TRENTON -- A new bill advancing in the state Legislature would institute a one-strike rule for government contractors that bars all future contract work after a fraud conviction.
The bill, which was approved from an Assembly committee last week, would permanently bar anyone convicted of a second-degree government contracting fraud from working as a "key employee" in firms receiving such contracts in the future.
"When a lawyer is convicted of something, they're disbarred. When a doctor makes an egregious error, they lose their medical license," said Assemblyman Daniel Benson (D-Mercer), a primary sponsor of the bill. "This is a situation where somebody defrauded the government of taxpayer dollars. They shouldn't be allowed to have another chance."
The bill specifically refers to "key employees" as a company's CEO, CFO, COO, president, vice president, chief information officer, director or supervisory manager.
Under the new legislation, the state treasurer would publish and maintain an online list of permanently banned contractors. A company awarded a government contract must provide written certification that it doesn't employ anyone on the list before receiving the contract.
"This bill was intended to send a clear message that, if you're going to work for government on behalf of the taxpayers, you must do so in a fair and honest way," said primary sponsor Assemblyman Reed Gusciora (D-Mercer).
The bill specifically targets "key employees," forbidding executives and decision-makers to accept such roles in other companies. Low-level "day-to-day" employees "caught up" in such schemes aren't affected, Benson said.
"This is going after the people making decisions that lead to that conviction," he said.
If signed into law, the bill could mean a lifetime ban for executives of Birdsall Engineering Group who have been charged with money laundering, conspiracy and making false representations for government contracts as part of a statewide pay-to-play scheme.
According to the state Attorney General's office, Birdsall executives funneled thousands of dollars to elected officials through their employees, who were reimbursed for their donations.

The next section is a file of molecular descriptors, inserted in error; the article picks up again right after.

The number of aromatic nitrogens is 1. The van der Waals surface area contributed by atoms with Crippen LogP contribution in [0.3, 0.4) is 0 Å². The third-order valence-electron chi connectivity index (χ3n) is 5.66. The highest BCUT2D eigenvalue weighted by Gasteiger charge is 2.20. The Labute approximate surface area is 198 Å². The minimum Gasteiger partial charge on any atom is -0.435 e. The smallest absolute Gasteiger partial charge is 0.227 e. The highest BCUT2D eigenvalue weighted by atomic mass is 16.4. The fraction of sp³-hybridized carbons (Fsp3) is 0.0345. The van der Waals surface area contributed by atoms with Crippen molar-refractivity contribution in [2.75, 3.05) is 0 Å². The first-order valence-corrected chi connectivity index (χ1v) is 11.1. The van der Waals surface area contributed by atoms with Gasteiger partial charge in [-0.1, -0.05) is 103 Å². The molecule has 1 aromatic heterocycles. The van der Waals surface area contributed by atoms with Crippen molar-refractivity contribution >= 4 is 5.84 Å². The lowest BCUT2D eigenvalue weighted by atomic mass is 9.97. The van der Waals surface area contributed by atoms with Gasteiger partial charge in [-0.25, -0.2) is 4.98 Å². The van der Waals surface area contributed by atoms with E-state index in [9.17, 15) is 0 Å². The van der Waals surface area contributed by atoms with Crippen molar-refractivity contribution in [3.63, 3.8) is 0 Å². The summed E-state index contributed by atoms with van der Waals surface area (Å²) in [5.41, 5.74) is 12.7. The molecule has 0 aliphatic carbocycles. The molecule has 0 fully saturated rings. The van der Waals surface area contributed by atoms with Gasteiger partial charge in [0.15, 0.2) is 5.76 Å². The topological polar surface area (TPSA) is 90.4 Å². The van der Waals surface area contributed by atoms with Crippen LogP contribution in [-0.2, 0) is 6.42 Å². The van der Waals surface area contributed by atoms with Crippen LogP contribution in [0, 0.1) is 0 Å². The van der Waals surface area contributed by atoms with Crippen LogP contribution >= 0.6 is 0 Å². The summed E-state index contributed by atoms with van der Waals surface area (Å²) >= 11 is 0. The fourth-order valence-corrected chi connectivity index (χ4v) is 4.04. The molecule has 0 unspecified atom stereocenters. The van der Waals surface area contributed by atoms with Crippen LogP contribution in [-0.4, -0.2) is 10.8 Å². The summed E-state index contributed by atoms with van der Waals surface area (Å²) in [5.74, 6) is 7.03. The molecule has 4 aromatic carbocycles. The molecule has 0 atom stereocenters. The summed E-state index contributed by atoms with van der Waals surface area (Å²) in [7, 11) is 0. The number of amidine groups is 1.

Before it went bankrupt and was absorbed, the Monmouth County firm held multiple contracts with Mercer County towns, mostly in Hamilton. Between 2008 and 2012, Birdsall won more than $200,000 in Hamilton contracts while contributing more than $20,000 to local election funds, including former Mayor John Bencivengo who was convicted in an unrelated corruption trial.
Hamilton was home to former Birdsall executive Phil Angarone, Jr., a former county Republican chairman who, during divorce proceedings, was recorded saying that the company was reimbursing him for making contributions to local election campaigns, which launched the investigation into illegal activities by the firm.
Hamilton officials have remained steadfast that Birdsall was often the most qualified vendor and lowest bidder.
Birdsall accepted a 10-year ban on public contracts as part of its plea agreement but Benson and Gusciora's bill would place a lifetime ban on any executives convicted in the pay-to-play case.
"If you've ripped off the taxpayer once, you lost the public's trust and shouldn't be given a chance to do it again," state Sen. Shirley Turner (D-Mercer) said last year after authoring an identical Senate bill. "We've seen far too many people practice the art of deception when it comes to business dealings, and the public's hard-earned dollars need to be protected."
Mike Davis, Times of Trenton